the best things secured by the weekly press. The Dispatch, from the time when, published at sixpence, it was read in turns by half the population of nearly every village in England, each reader subscribing towards the cost of the whole, has always shown great enterprise. Like Lloyd's, it has a supreme horror of anything savouring ofaristocratic red-tapeism or privilege, and indulges periodically in tirades against the oppression of the many by the few. Its judgments are, on the whole, characterised by a spirit of fairness, and are not of the intolerant and Republican type of Reynolds's Newspaper. Mr. Gladstone and Mr. Chamberlain, equally with Lord Salisbury and Lord Randolph Churchill, come under the not very keen lash of this latter journal if they do not act consistently in accordance with its doctrines about capitalists and landlords. Its antipathy to the monarchy is ludicrous in its extravagance. One instance may be given of this which occurred not long ago. A company of foremen tailors held a dinner in St. James's. When the Queen's health was proposed, two of the company hissed and in various ways evinced their Republican sentiments. This the loyal foremen of the sartorial profession resented, and in a very little time the offenders were bundled, in a free fight, headlong out of the room. The comment of Reynolds's on this incident was that the two anti-monarchists were evidently the only two sober people in the room! Another paper, similar politically to Reynolds's, is the erewhile Weekly Times. This journal has recently been incorporated with the Weekly Echo, which, though issued by the proprietors of the Echo did not prove a success.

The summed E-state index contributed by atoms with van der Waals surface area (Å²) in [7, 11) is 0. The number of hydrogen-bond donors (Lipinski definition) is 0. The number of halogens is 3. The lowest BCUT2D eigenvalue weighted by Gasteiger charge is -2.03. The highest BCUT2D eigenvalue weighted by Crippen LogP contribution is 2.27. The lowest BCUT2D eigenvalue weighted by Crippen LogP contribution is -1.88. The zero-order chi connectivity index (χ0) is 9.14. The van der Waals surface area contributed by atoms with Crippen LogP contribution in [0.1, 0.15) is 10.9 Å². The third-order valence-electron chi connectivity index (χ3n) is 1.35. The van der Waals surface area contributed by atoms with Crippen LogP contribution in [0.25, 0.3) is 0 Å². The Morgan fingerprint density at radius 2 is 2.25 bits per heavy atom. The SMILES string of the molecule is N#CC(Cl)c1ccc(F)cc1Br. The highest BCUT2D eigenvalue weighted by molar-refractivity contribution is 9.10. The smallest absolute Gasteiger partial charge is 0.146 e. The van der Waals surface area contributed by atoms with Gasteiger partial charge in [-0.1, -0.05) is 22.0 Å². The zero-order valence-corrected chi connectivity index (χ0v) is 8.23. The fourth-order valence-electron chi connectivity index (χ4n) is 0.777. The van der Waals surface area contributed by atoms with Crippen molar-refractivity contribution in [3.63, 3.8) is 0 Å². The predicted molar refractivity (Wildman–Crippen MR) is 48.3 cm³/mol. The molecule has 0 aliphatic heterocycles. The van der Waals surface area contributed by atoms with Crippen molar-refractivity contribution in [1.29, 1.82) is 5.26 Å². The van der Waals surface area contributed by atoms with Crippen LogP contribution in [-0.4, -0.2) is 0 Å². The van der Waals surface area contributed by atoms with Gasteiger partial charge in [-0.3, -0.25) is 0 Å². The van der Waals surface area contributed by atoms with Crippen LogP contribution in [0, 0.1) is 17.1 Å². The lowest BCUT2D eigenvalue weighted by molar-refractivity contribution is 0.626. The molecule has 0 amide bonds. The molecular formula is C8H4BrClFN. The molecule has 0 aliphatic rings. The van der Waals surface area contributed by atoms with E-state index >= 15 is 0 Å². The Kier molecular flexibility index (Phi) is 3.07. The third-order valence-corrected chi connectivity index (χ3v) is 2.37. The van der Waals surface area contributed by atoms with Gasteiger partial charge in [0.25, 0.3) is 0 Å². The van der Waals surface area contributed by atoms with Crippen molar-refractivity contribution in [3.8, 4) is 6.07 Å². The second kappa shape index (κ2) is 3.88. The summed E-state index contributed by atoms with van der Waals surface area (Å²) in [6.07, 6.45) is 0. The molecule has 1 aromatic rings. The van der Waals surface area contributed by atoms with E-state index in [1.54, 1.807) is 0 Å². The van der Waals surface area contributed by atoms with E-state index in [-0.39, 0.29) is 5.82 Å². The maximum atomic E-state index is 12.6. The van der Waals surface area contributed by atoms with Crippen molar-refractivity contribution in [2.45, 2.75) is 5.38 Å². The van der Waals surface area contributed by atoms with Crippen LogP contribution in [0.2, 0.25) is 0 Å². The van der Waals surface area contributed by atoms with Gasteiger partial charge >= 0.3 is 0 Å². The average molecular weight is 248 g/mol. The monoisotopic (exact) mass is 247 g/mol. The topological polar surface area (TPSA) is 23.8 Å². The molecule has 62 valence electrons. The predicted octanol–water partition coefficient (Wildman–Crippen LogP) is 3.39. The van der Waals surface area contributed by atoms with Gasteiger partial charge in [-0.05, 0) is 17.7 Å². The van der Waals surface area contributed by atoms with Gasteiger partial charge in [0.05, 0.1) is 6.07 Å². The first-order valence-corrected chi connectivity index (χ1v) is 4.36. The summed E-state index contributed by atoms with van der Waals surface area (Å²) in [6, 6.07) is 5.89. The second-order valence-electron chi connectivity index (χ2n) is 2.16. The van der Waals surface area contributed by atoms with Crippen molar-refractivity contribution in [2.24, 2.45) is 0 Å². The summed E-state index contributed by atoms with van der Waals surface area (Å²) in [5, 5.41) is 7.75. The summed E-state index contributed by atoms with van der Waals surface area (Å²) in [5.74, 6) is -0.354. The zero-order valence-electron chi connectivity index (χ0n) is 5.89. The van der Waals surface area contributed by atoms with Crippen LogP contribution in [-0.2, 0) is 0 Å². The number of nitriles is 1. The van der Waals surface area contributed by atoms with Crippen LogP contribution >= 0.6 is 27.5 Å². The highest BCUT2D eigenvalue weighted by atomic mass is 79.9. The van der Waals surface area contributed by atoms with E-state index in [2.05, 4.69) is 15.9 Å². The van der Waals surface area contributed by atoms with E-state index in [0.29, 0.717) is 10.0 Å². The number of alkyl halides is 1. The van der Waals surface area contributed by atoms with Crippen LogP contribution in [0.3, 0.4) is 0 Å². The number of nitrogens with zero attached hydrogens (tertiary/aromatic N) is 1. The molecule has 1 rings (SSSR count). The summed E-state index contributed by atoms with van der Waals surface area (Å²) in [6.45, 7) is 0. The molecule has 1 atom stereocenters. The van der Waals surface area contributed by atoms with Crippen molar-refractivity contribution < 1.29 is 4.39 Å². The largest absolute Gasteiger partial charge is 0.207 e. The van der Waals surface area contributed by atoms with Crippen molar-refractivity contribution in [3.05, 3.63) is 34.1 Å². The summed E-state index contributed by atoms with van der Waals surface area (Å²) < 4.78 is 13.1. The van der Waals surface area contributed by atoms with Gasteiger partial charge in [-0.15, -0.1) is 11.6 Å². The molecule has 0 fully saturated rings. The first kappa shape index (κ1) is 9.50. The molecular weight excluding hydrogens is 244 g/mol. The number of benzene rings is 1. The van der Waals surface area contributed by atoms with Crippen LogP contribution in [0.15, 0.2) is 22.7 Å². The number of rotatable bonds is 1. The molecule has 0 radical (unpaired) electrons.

The Conservative cause is very poorly supported in the Sabbatically distributed press. The Sunday Times, admirably conducted and full of amusing matter as it is, is not purchased to any large extent by working men and women. England is so meagre in its news, so intolerant and intolerable in its denunciations of everything Radical, and so bent on publishing little more than those facts which tend to the discredit of the Liberal party, that its failure to reach the masses is not surprising. The People must carry off the palm as a Conservative weekly intended for the people. It acts thoroughly up to its title, and is one of the most valuable Conservative organs appealing to the true democracy. The Referee cannot properly be called a working-man's paper, though many artisans and shop assistants look forward to its perusal on Sunday morning as regularly as they look forward to their breakfast. Mr. Sims's Mustard and Cress' is to this class of readers quite as entertaining a feature in the paper as are its sporting opinions. The Penny Illustrated Paper, under the guidance of the son of the editor of the Illustrated London News, has secured a well-merited popularity with every class. It has practically no rival. It sells in its hundreds of thousands weekly, and is impartial in its pictorial delineations of all kinds of matters interesting to the proletariat. Now it is a battle, now a shipwreck; one week there is a batch of Conservative portraits given, another a batch of Liberal. Whatever of interest that takes place during the week and lends itself to treatment in a pen-and-ink sketch is brought before the admiring gaze of the multitude by the Penny Illustrated, whilst the world in general is rallied good-humouredly on its faults and foibles by the editor in the person of the Showman. In addition to these papers there are published weekly a legion of religious or semi-religious newspapers—for instance, the Christian Million, the Christian World, and the Family Circle—a bare mention of the names of which would fill a page. The majority of the readers of these are not to be found among the working classes. Further, there exists a host of local journals, published at a halfpenny or a penny, and an equally overwhelming array of organs devoted to particular trades.